New Alexandra Theatre, Birmingham, Tuesday 7th March, 2017
This revival of Willy Russell’s play from 1986 reminds the film version’s legions of fans that the piece started life as an extended monologue, a one-woman show. The one woman this time, following in the footsteps of the likes of Noreen Kershaw and Pauline Collins, is musical theatre star Jodie Prenger, and I am interested to see how she will fare without recourse to her impressive singing voice.
As forlorn housewife Shirley, Prenger more than acquits herself, pulling off a comic turn that is as endearing as it is funny. I could be churlish and nit-pick her adopted accent, which tends to roam around Merseyside at times, but on the whole, she captures the cadence of Russell’s Liverpudlian phrases – what matters is she can time a punchline, and the script is riddled with those. As she recounts her story, Shirley presents other characters: her mardy husband, her son and daughter, her neighbour, and so on. Prenger effectively sketches these personalities for us through voice and attitude, and tells her anecdotes with verve and energy. Alone throughout, Prenger fills the stage with her presence and it is enjoyable to behold.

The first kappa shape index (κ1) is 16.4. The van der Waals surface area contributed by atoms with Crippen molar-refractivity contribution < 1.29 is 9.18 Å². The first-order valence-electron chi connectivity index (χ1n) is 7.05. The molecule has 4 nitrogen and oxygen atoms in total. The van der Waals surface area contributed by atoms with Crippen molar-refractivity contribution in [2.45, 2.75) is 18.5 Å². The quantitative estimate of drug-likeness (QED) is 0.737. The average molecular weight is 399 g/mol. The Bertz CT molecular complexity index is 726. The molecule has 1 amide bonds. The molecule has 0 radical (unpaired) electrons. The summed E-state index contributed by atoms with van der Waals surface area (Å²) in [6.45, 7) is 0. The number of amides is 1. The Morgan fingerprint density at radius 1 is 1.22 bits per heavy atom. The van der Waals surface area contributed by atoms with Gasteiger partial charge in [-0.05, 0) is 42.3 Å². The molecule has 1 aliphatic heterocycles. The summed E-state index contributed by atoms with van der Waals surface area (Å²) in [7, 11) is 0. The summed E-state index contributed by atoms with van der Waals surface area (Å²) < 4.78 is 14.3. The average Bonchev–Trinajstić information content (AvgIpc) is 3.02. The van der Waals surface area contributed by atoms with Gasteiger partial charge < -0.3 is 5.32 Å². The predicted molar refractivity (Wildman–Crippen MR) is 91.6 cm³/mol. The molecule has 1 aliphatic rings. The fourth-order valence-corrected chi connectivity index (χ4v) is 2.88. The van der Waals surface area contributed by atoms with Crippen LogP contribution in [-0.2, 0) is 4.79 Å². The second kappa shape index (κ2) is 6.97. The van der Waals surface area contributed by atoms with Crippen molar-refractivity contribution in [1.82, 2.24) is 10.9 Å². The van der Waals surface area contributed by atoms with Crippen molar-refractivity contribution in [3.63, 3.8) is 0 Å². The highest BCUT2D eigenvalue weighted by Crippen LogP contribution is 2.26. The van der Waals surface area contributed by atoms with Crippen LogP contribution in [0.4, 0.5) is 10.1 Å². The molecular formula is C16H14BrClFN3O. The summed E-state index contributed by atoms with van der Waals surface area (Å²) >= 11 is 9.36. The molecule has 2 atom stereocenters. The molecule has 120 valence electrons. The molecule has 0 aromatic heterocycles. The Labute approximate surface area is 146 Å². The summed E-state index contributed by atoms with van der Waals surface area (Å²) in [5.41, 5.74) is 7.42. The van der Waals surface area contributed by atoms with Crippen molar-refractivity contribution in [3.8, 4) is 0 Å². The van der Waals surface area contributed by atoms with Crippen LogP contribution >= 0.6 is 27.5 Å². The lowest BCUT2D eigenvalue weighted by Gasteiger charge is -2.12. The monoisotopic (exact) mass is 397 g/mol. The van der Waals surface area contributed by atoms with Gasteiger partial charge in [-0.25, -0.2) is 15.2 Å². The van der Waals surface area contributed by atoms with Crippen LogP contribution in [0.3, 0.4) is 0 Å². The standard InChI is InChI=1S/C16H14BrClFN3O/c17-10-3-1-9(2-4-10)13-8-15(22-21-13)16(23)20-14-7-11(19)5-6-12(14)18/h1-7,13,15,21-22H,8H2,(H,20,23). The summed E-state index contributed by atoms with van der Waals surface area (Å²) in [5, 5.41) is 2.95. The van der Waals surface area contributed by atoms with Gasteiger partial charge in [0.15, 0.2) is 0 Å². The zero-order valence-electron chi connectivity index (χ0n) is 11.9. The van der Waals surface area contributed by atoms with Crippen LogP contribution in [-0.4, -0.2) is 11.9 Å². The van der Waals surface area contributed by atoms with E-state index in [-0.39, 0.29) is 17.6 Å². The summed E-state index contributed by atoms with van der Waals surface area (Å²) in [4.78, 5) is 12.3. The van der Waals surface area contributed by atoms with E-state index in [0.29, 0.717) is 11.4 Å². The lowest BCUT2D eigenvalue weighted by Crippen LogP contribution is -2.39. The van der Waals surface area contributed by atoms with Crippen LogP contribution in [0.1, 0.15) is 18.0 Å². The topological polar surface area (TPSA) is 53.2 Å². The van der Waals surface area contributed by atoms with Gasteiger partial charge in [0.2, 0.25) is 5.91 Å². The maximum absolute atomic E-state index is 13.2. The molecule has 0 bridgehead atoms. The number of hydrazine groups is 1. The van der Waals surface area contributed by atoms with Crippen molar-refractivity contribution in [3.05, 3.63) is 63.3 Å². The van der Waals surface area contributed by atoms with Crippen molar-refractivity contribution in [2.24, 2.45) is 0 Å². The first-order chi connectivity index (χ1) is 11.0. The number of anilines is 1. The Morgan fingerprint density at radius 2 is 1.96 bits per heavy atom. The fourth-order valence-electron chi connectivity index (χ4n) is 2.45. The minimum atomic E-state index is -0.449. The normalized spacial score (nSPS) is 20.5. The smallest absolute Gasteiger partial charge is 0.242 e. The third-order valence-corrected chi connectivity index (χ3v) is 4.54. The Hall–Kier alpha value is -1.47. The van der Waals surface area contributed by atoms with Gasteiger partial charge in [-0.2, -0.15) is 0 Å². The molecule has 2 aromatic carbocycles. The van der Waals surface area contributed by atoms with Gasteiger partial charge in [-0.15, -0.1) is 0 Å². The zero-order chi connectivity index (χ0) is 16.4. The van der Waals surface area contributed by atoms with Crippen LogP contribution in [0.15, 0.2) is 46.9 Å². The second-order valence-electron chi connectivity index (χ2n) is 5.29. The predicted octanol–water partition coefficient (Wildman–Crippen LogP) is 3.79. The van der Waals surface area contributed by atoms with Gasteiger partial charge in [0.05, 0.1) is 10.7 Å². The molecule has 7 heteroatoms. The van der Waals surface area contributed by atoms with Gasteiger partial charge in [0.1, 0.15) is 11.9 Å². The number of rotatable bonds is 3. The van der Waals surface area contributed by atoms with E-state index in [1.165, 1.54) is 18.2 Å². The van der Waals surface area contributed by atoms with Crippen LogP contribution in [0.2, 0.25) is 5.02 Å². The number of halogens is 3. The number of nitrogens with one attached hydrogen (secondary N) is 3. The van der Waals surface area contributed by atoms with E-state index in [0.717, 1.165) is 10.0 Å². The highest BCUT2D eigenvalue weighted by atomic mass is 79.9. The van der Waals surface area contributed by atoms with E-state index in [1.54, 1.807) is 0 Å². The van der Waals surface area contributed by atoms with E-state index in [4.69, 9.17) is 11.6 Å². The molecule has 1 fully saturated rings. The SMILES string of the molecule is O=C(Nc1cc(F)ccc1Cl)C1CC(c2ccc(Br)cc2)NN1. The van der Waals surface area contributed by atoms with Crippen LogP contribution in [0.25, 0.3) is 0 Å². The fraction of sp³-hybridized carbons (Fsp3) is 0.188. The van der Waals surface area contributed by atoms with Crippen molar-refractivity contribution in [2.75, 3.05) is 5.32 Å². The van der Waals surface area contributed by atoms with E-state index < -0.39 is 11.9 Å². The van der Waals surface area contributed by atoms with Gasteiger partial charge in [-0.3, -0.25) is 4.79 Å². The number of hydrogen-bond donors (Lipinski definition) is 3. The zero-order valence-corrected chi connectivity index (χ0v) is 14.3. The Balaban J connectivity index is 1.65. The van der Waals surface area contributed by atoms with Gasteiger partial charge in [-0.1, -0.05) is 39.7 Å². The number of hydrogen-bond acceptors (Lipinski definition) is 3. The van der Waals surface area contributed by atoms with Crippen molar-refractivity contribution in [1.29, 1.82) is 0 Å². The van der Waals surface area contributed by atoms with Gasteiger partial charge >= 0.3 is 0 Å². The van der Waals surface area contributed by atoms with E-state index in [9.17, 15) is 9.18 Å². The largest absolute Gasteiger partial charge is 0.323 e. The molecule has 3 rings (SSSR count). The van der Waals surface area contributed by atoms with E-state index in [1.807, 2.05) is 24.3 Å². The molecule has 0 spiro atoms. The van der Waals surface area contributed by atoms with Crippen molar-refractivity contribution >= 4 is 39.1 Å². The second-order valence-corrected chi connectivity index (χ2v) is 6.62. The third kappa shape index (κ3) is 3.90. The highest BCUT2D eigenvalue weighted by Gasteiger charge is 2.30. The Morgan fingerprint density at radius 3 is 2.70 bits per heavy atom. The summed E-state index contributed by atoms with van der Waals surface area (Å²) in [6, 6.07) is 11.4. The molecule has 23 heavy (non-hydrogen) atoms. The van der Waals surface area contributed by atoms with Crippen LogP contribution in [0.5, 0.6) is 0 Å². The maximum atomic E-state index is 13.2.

Director Gwen Walford takes a straightforward approach, having Prenger animated and larger-than-life for the funny bits, and keeping her still for the poignant moments. Simple but strong.
Amy Yardley’s set gives us the sunshine yellow of Shirley’s kitchen – a gilded cage – and also an effective representation of a secluded Grecian beach – it is here that James Whiteside’s gorgeous lighting beats down like the relentless sun.
Jodie Prenger’s comic energy and commitment to the role keep us on board with Shirley – her journey is as much a mental one as a physical change of location – and it’s delightful to be reminded of the quality of Willy Russell’s writing.
Russell’s script stands the test of time. There is an element of nostalgia in its references to the F-Plan diet and the Milk Tray man but the jokes hold up, as does the play’s central message: Life is to be lived. In this sense, Shirley is more than a downtrodden housewife reclaiming her identity and asserting her independence; she is an Everyman, speaking to us all.